Dick Clark (born Richard Augustus Wagstaff Clark, Jr.; November 30, 1929 – April 18, 2012) was an American radio personality and television personality, as well as a cultural icon who remains best known for hosting American television's longest-running variety show, American Bandstand, from 1957 to 1987. He also hosted the game show Pyramid and Dick Clark's New Year's Rockin' Eve, which transmitted Times Square's New Year's Eve celebrations worldwide. (Photo by Kevin Winter/Getty Images)
Larry Hagman
Larry Hagman
Larry Martin Hagman (September 21, 1931 – November 23, 2012) was an American film and television actor best known for playing ruthless oil baron J. R. Ewing in the 1980s prime time television soap opera Dallas, and befuddled astronaut Major Anthony "Tony" Nelson in the 1960s sitcom I Dream of Jeannie. (Photo by Ian Gavan/Getty Images)
Adam Yauch AKA MCA
Adam Yauch AKA MCA
Rapper Adam Yauch, AKA MCA, of the Beastie Boys died May 4, 2012 after battling cancer. He was 47. (Photo by Bryan Bedder/Getty Images)
Rodney King
Rodney King
Rodney Glen King (April 2, 1965 – June 17, 2012) was an African-American construction worker who while on parole for robbery became nationally known after being beaten with excessive force by Los Angeles police officers following a high-speed car chase on March 3, 1991. (Photo credit: JOE KLAMAR/AFP/GettyImages)
Jenni Rivera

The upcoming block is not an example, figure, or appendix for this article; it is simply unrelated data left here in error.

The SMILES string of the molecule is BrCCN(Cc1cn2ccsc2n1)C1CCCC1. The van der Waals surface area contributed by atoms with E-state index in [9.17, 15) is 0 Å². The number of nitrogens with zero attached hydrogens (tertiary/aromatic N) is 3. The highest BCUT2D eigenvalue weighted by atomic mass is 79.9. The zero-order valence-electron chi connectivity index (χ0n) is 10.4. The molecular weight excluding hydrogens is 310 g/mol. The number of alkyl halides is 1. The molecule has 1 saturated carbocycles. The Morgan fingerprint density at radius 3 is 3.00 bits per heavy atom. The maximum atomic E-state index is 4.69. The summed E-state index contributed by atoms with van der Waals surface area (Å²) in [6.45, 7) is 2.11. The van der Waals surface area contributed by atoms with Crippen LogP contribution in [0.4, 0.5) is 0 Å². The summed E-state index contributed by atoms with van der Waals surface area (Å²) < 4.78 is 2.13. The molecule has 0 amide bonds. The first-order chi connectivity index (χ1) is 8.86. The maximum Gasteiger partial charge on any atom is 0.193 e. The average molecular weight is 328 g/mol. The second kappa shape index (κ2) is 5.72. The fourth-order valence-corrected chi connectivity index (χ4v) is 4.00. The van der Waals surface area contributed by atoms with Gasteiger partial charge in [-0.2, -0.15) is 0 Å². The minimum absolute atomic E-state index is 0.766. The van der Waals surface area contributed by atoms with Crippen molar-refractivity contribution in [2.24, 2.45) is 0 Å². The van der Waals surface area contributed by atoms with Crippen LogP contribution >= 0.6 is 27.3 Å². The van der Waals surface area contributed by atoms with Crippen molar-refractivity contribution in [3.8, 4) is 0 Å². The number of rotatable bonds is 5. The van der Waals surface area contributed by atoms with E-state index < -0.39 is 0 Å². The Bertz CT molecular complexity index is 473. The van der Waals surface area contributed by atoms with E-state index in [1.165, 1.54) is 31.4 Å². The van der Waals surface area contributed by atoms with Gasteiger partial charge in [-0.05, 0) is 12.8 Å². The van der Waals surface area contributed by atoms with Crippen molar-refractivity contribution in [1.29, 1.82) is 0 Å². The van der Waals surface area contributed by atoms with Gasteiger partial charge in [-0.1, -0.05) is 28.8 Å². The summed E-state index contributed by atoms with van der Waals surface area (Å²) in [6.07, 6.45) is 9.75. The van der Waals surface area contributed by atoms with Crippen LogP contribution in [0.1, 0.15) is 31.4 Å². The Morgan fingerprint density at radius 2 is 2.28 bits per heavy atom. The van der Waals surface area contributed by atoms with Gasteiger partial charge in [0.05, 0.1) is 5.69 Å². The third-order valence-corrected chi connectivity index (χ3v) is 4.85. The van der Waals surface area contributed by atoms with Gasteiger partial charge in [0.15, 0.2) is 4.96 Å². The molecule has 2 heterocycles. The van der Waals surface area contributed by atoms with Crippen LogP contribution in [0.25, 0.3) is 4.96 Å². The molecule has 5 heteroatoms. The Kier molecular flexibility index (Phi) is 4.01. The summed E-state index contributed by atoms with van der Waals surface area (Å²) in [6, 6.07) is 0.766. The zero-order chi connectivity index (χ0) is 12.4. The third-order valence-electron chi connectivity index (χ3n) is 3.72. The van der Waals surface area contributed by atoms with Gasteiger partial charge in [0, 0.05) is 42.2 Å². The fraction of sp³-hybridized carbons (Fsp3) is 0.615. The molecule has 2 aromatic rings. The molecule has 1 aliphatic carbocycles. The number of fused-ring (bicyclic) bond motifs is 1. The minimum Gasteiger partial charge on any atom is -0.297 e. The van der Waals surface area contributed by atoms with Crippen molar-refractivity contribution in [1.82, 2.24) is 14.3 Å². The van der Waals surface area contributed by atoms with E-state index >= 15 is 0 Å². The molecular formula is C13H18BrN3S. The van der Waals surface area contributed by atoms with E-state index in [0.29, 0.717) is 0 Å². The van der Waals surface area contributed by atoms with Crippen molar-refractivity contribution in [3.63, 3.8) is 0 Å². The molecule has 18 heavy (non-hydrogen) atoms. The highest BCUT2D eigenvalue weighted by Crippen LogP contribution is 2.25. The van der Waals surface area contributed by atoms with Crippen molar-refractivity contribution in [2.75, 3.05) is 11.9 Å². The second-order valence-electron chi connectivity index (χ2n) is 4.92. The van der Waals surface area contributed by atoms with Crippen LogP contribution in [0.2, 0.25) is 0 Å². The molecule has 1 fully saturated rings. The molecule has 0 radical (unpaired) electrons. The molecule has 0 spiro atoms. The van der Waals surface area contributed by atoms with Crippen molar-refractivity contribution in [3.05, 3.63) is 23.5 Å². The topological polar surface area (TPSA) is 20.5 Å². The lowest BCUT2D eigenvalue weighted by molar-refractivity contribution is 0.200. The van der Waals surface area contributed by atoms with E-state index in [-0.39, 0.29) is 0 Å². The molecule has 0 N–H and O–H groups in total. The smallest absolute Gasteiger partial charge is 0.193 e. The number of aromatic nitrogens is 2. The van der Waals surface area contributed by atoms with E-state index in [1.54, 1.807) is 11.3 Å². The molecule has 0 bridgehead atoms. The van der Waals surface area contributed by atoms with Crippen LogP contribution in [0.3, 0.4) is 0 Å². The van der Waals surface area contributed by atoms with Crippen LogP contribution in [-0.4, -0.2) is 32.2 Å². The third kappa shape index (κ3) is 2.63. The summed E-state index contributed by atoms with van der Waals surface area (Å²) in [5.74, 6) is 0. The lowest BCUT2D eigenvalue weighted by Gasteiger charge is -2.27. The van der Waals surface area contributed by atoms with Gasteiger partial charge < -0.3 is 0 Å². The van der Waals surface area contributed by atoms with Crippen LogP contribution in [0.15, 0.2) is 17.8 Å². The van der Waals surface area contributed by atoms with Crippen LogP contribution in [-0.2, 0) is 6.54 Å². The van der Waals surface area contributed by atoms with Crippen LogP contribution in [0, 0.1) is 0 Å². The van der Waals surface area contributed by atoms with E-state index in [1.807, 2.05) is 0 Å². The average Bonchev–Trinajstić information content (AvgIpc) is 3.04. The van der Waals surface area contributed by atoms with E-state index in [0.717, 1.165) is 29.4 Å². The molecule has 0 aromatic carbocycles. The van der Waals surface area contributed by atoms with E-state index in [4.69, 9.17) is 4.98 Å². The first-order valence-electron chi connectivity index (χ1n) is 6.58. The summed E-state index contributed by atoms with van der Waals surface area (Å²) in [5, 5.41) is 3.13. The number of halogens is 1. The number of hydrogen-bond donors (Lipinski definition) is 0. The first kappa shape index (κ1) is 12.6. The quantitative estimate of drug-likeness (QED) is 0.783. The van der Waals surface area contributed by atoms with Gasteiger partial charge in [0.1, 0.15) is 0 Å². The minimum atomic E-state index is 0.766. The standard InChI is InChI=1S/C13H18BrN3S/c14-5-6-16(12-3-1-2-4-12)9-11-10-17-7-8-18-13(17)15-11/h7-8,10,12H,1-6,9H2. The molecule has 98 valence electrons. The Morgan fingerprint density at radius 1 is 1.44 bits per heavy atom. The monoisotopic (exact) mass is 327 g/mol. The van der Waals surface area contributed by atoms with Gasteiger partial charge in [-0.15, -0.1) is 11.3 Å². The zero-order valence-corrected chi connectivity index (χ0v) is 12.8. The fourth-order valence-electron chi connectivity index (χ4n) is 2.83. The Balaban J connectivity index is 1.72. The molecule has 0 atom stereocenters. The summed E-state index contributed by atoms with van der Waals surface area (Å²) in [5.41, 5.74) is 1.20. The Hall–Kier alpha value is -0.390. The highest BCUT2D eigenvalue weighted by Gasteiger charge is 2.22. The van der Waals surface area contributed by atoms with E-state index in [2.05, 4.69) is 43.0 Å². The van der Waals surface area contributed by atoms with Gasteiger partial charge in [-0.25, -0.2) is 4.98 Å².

Jenni Rivera
Dolores Janney Rivera (July 2, 1969 – December 9, 2012), better known as Jenni Rivera, was an American singer-songwriter, actress, television producer, and entrepreneur of Mexican heritage. (Photo by Rodrigo Varela/Getty Images)
Michael Clarke Duncan
Michael Clarke Duncan
Michael Clarke Duncan (December 10, 1957 – September 3, 2012) was an American actor, best known for his breakout role as John Coffey in The Green Mile, for which he was nominated for an Academy Award and a Golden Globe. He was also recognized for his appearances in motion pictures such as Armageddon, The Whole Nine Yards, The Scorpion King and Daredevil, as well as voice acting roles in works such as Brother Bear and Kung Fu Panda. (Photo by David Livingston/Getty Images)
Whitney Houston
Whitney Houston
Whitney Elizabeth Houston (August 9, 1963 – February 11, 2012) was an American recording artist, actress, producer, and model (Photo credit: BERTRAND GUAY/AFP/Getty Images)
Donna Summer
Donna Summer
Donna Summer (December 31, 1948 – May 17, 2012) as an American singer and songwriter who gained prominence during the disco era of the late 1970s. (Photo by Ethan Miller/Getty Images)
(Photo by Chip Somodevilla/Getty Images)
Neil Armstrong
Neil Alden Armstrong (August 5, 1930 – August 25, 2012) was an American astronaut and the first person to walk on the Moon. He was also an aerospace engineer, naval aviator, test pilot, and university professor. (Photo by Chip Somodevilla/Getty Images)
(Photo by Chip Somodevilla/Getty Images)
Davy Jones
Davy Jones
David Thomas "Davy" Jones (30 December 1945 – 29 February 2012) was an English recording artist, actor and businessman, best known as a member of the musical group the Monkees and star of the TV series of the same name. (Photo by Frederick M. Brown/Getty Images)
Senator Daniel Inouye
Senator Daniel Inouye